Announcement of Working Group on AI

03 Oct 2023

On the International Day for Universal Access to Information, September 28, 2023, the Forum on Information and Democracy announced the launch of its new Working Group on Artificial Intelligence (AI) and its implications for the information and communication space. 

The Forum is the civil society-led implementation body of the Partnership on Information and Democracy, endorsed by 51 democratic states worldwide. Its objective is to implement democratic safeguards in the digital space and address new threats to democracy emerging from the globalization and digitization of our information and communication ecosystem by providing concrete regulatory and policy recommendations.

Composed of 14 notable experts from around the world, the Working Group will identify and elaborate recommendations to address the challenges AI is creating for the information space and for our democratic institutions that rely on trusted and reliable information. Jonathan Stray, Senior Scientist at the Berkeley Center for Human-Compatible AI, is the expert who was selected from the USA to be a part of this Working Group.

“The rapid development and advancements in artificial intelligence (AI), generative artificial intelligence and even artificial general intelligence (AGI) is transforming the global information and communication space at a pace nearly unseen among recent technological innovations.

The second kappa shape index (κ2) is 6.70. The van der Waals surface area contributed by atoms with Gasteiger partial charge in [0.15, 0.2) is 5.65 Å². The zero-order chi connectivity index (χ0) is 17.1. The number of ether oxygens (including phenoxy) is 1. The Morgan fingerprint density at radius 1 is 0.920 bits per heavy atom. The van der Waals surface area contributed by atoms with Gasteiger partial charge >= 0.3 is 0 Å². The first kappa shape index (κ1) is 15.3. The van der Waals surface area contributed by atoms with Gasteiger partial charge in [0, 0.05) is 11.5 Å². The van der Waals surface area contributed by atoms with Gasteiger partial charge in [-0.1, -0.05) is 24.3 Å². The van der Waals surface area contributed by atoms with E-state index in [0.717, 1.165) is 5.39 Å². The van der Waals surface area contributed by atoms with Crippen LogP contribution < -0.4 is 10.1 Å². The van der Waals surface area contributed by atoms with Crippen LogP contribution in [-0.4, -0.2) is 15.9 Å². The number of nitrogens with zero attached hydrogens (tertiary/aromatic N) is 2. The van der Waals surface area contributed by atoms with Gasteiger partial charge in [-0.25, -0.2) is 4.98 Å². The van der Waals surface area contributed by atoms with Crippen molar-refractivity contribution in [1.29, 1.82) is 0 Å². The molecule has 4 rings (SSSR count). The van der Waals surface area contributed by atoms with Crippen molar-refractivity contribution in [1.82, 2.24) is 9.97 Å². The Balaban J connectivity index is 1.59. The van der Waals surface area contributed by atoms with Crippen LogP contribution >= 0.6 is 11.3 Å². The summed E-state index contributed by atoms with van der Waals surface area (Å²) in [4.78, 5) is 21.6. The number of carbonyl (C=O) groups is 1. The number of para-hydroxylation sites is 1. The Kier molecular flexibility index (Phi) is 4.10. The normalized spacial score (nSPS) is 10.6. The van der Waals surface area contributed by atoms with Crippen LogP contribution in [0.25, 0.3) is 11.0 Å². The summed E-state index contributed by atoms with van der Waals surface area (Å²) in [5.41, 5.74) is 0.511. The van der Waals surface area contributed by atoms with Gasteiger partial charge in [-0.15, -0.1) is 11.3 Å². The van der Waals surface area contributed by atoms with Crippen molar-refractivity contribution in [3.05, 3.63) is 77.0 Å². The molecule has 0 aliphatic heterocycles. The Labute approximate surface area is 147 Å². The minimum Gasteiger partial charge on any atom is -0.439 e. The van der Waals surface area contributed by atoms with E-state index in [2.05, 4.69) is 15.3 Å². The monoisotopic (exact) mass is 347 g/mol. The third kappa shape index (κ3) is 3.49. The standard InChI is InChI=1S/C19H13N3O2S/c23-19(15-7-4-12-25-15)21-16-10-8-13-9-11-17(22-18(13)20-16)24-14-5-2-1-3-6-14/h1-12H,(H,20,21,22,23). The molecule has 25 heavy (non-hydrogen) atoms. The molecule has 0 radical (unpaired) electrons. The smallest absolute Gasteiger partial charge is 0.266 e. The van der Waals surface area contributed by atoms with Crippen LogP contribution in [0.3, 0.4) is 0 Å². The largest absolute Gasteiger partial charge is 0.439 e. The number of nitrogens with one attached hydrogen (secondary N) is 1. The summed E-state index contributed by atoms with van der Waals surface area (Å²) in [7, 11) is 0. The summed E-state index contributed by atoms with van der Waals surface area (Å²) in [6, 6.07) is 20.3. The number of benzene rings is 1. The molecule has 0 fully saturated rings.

Generative AI tools enable anyone to become an easy creator of content. Yet, AI can invent sources, create misinformation and deep fakes, amplifying the dangers of disinformation and information chaos, which puts increasing strain on our democratic institutions.

AI applications are taking crucial decisions in the information space, as the mere amount of information available and content created exceeds human capacities to consume, sort, moderate and verify. Currently, mainly private enterprises are deciding the rules of the game, including which safety and ethical guardrails they choose to implement.

Our democratic institutions must lead the development and implementation of  democratic principles and rules to govern the development, deployment and use of all aspects of AI in the information space. Without guidance – including regulatory incentives – from our democratic institutions, developers and deployers of AI models and tools risk undermining the very foundations of our democracies, rooted in a credible and legitimate information ecosystem.”